Rootstown Township Stormwater Program

As stormwater flows over driveways, lawns and sidewalks, it picks up debris, chemicals, dirt and other pollutants. Stormwater can flow into a storm sewer system or directly into a lake, stream, river, wetland, or coastal water. Anything that enters a storm sewer system is discharged untreated into the waterbodies we use for swimming, fishing and providing drinking water. Polluted runoff is the nation's greatest threat to clean water.

By practicing healthy household habits, homeowners can keep common pollutants like pesticides, pet waste, grass clippings, and automotive fluids off the ground and out of stormwater. Adopt these healthy household habits and help protect lakes, streams, rivers, wetlands, and coastal waters. Remember to share the habits with your neighbors!

The Effects of Pollution

Polluted stormwater runoff can have many adverse effects on plants, fish, animals and people.

  • Sediment can cloud the water and make it difficult or impossible for aquatic plants to grow. Sediment can also destroy aquatic habitats.

  • Excess nutrients can cause algae blooms. When algae die, they sink to the bottom and decompose in a process that removes oxygen from the water. Fish and other aquatic organisms can't exist in water with low dissolved oxygen levels.

  • Bacteria and other pathogens can wash into swimming areas and create health hazards, often making beach closures necessary.

  • Debris - plastic bags, six-pack rings, bottles and cigarette butts - washed into waterbodies can choke, suffocate, or disable aquatic life like ducks, fish, turtles and birds.

  • Household hazardous wastes like insecticides, pesticides, paint, solvents, used motor oil, and other auto fluids can poison aquatic life. Land animals and people can become sick or die from eating diseased fish and shellfish or ingesting polluted water.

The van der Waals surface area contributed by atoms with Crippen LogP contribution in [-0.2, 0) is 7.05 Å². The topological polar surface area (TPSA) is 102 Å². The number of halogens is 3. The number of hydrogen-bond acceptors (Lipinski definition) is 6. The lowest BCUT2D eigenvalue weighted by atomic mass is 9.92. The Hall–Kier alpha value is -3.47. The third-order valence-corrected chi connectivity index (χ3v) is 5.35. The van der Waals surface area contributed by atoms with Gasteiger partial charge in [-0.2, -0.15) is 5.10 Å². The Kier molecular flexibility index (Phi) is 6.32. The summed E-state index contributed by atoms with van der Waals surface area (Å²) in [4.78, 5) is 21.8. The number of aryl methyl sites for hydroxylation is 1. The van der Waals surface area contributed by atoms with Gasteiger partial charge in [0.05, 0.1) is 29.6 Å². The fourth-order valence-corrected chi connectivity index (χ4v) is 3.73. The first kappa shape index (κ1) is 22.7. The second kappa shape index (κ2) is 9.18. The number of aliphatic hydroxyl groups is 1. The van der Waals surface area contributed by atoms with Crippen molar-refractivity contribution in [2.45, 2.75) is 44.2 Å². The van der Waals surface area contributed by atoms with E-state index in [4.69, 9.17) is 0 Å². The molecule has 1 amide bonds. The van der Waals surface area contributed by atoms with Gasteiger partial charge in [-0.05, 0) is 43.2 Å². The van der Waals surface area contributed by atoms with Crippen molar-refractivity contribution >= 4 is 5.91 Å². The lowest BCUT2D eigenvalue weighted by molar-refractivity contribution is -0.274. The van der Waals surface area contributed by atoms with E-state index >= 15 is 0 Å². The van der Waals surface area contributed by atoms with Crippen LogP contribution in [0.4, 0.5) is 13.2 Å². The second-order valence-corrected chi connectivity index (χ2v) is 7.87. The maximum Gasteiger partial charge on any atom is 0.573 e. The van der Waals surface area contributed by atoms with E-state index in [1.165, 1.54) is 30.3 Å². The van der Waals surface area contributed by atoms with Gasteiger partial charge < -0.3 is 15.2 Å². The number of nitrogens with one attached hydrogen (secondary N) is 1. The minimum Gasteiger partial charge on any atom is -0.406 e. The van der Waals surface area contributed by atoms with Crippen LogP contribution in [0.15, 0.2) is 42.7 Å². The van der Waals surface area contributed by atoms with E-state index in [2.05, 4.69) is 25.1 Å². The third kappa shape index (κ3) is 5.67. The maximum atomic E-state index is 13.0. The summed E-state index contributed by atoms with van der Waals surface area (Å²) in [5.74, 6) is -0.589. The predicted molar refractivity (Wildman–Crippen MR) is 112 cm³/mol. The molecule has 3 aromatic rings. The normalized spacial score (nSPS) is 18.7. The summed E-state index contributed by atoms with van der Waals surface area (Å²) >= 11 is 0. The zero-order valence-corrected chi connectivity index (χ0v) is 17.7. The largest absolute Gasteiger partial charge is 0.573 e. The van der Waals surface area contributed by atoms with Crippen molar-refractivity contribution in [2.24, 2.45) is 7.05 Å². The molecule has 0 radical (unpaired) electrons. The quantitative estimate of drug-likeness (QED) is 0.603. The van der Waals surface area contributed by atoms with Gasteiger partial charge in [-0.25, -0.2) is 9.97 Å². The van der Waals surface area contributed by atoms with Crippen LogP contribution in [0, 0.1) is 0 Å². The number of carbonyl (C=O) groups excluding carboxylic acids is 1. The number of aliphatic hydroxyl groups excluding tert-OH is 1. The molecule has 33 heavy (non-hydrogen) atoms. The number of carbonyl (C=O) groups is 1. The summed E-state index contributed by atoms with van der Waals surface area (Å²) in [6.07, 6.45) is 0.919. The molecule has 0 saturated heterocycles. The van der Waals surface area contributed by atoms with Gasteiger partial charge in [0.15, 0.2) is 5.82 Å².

• Polluted stormwater often affects drinking water sources. This, in turn, can affect human health and increase drinking water treatment costs.

Healthy Household Habits for Clean Water

Septic System Use and Maintenance

  • Have your septic system inspected by a professional at least every 3 years, and have the septic tank pumped as necessary (usually every 3 to 5 years).

  • Care for the septic system drainfield by not driving or parking vehicles on it. Plant only grass over and near the drainfield to avoid damage from roots.

  • Flush responsibly. Flushing household chemicals like paint, pesticides, oil, and antifreeze can destroy the biological treatment taking place in the system. Other items, such as diapers, paper towels, and cat littler, can clog the septic system and potentially damage components.

Vehicle and Garage

  • Use a commercial car wash or wash your car on a lawn or other unpaved surface to minimize the amount of dirty, soapy water flowing into the storm drain and eventually into your local waterbody.

  • Check your car, boat, motorcycle and other machinery and equipment for leaks and spills. Make repairs as soon as possible. Clean up spilled fluids with an absorbent material like kitty litter or sand, and don't rinse the spills into a nearby storm drain. Remember to properly dispose of the absorbent material.

  • Recycle used oil and other automotive fluids at participating service stations. Don't dump these chemicals down the storm drain or dispose of them in your trash.

Remember: Only rain down the drain!

For more information visit

Portage Soil & Water Conservation District
6970 SR 88, Ravenna, Ohio 44266